United Kingdom: Report confirms that evidence is key in improving workplace diversity and inclusion

In brief

The independent Inclusion at Work Panel, which was established under the government's 2022 Inclusive Britain plan, has published a report on the state of inclusion, diversity and equity (ID&E) business practices in the UK.  The report found many employers want to "do the right thing" but are implementing ID&E initiatives with limited evidence and data. As a result, some initiatives are not sufficiently targeted at the most pressing issues, and businesses are unable to track the impact these initiatives are having (if at all).

The report goes on to cite examples where ID&E initiatives have been counterproductive or even unlawful. It recommends that the government initiates a new set of criteria and toolkit for employers to apply to ID&E strategy, and that the Equality and Human Rights Commission (EHRC) provides clarity on the legal status for employers in relation to ID&E practices and clear guardrails to navigate recent complex conflict of belief rulings.


Key takeaways

  • The report supports Baker McKenzie's longstanding view (as set out in our Mind the Gap series) that employers need to take an evidence based approach to ID&E, using empirical, quantitative metrics.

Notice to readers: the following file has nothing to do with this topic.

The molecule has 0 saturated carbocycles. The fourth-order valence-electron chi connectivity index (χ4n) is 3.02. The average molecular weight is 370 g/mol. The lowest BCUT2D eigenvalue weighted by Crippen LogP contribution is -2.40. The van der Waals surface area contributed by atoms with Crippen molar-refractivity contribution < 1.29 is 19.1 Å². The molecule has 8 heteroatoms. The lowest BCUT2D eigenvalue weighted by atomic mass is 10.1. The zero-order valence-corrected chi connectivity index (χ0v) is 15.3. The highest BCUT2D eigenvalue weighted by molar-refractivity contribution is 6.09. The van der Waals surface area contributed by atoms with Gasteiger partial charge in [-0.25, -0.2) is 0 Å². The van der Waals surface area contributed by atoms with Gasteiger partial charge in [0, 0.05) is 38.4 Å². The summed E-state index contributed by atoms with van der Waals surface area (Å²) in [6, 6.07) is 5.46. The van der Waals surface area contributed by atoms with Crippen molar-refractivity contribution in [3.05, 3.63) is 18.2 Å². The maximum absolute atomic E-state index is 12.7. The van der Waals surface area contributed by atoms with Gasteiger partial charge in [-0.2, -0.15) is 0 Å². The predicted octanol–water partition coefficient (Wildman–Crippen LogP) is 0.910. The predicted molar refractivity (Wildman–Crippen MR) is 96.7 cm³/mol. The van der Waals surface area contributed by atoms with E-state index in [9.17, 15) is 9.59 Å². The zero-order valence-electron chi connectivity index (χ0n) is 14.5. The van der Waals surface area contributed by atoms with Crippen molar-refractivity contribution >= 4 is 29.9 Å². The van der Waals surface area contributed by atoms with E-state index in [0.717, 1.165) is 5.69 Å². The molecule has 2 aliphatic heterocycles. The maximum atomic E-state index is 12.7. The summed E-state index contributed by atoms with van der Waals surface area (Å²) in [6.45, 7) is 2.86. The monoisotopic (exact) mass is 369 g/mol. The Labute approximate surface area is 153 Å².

• Employers want to shift the dial but are struggling to effectively do so, bombarded by the confusing terminology in the ID&E space and the legal complexities, particularly in relation to the limits of positive action, and recent developments on conflicts of belief.
  • Government-curated or endorsed data and insights would give employers more confidence in their strategic choices.
  • A clear and simple framework for understanding equality legislation is vital. The Inclusion Panel's report specifically mentioned Baker McKenzie's recent article on managing conflicts of beliefs. The report described this as "a much valued guide for employers that is endorsed by the Panel", and recommended that the EHRC produce something similar.
  • Organisations should be empowered to put evidence at the heart of decisions around ID&E and be able to demonstrate through data that their ID&E policies and practices genuinely increase diversity of thought and experience, boost opportunity and belonging, and represent value for money.
  • The report recommends that:
    • The government endorses a new framework which sets out criteria employers might apply to their ID&E practice for effectiveness and value for money
    • The government funds and develops a digital tool to allow employers in every sector to assess the rigour, value for money and efficacy of a range of ID&E practices
    • The EHRC clarifies the legal status for employers in relation to ID&E practice, with focus on the implication of recent rulings for HR policies and employers generally.

To discuss more about this report or your ID&E strategy more generally, please get in touch with your usual Baker McKenzie contact.

In more detail

A principles-based framework

The Panel concluded that the following principles-based framework would be most helpful for employers: